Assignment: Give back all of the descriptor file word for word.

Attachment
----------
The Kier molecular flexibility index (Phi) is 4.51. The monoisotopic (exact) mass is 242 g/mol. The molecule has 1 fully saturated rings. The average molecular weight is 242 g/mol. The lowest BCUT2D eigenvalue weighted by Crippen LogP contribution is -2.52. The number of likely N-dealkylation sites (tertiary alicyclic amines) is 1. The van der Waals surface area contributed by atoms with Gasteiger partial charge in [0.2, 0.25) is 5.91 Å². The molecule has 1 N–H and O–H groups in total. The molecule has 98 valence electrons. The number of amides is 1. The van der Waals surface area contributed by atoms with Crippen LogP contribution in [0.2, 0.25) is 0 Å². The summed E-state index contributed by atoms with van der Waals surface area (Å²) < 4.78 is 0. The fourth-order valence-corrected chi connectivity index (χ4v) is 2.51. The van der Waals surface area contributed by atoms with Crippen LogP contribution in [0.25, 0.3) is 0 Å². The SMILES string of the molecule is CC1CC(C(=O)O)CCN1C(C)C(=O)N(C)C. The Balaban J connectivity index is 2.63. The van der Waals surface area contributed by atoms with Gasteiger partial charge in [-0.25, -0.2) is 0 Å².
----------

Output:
The Kier molecular flexibility index (Phi) is 4.51. The monoisotopic (exact) mass is 242 g/mol. The molecule has 1 fully saturated rings. The average molecular weight is 242 g/mol. The lowest BCUT2D eigenvalue weighted by Crippen LogP contribution is -2.52. The number of likely N-dealkylation sites (tertiary alicyclic amines) is 1. The van der Waals surface area contributed by atoms with Gasteiger partial charge in [0.2, 0.25) is 5.91 Å². The molecule has 1 N–H and O–H groups in total. The molecule has 98 valence electrons. The number of amides is 1. The van der Waals surface area contributed by atoms with Crippen LogP contribution in [0.2, 0.25) is 0 Å². The summed E-state index contributed by atoms with van der Waals surface area (Å²) < 4.78 is 0. The fourth-order valence-corrected chi connectivity index (χ4v) is 2.51. The van der Waals surface area contributed by atoms with Crippen LogP contribution in [0.25, 0.3) is 0 Å². The SMILES string of the molecule is CC1CC(C(=O)O)CCN1C(C)C(=O)N(C)C. The Balaban J connectivity index is 2.63. The van der Waals surface area contributed by atoms with Gasteiger partial charge in [-0.25, -0.2) is 0 Å².